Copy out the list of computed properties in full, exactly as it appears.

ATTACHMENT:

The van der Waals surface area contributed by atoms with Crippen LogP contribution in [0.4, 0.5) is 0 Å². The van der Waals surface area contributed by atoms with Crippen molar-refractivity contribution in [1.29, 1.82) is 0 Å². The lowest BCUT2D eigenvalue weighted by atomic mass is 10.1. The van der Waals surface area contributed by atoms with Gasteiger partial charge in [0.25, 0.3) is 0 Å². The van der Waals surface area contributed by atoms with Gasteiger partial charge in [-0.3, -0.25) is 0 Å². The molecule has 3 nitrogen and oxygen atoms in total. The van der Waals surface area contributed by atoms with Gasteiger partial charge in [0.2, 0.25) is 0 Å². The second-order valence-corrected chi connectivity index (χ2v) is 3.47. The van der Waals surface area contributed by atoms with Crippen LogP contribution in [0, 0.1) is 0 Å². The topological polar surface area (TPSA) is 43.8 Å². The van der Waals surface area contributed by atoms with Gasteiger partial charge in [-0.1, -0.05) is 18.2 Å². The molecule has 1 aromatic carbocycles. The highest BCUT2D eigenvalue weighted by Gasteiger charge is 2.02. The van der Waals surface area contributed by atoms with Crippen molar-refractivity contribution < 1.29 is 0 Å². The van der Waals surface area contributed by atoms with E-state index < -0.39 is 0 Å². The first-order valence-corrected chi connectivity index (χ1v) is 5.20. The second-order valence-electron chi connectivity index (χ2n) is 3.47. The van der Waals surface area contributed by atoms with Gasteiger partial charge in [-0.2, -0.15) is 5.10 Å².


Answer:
The van der Waals surface area contributed by atoms with Crippen LogP contribution in [0.4, 0.5) is 0 Å². The van der Waals surface area contributed by atoms with Crippen molar-refractivity contribution in [1.29, 1.82) is 0 Å². The lowest BCUT2D eigenvalue weighted by atomic mass is 10.1. The van der Waals surface area contributed by atoms with Gasteiger partial charge in [0.25, 0.3) is 0 Å². The van der Waals surface area contributed by atoms with Gasteiger partial charge in [-0.3, -0.25) is 0 Å². The molecule has 3 nitrogen and oxygen atoms in total. The van der Waals surface area contributed by atoms with Gasteiger partial charge in [0.2, 0.25) is 0 Å². The second-order valence-corrected chi connectivity index (χ2v) is 3.47. The van der Waals surface area contributed by atoms with Crippen LogP contribution in [0, 0.1) is 0 Å². The topological polar surface area (TPSA) is 43.8 Å². The van der Waals surface area contributed by atoms with Gasteiger partial charge in [-0.1, -0.05) is 18.2 Å². The molecule has 1 aromatic carbocycles. The highest BCUT2D eigenvalue weighted by Gasteiger charge is 2.02. The van der Waals surface area contributed by atoms with Crippen molar-refractivity contribution < 1.29 is 0 Å². The van der Waals surface area contributed by atoms with E-state index < -0.39 is 0 Å². The first-order valence-corrected chi connectivity index (χ1v) is 5.20. The second-order valence-electron chi connectivity index (χ2n) is 3.47. The van der Waals surface area contributed by atoms with Gasteiger partial charge in [-0.2, -0.15) is 5.10 Å².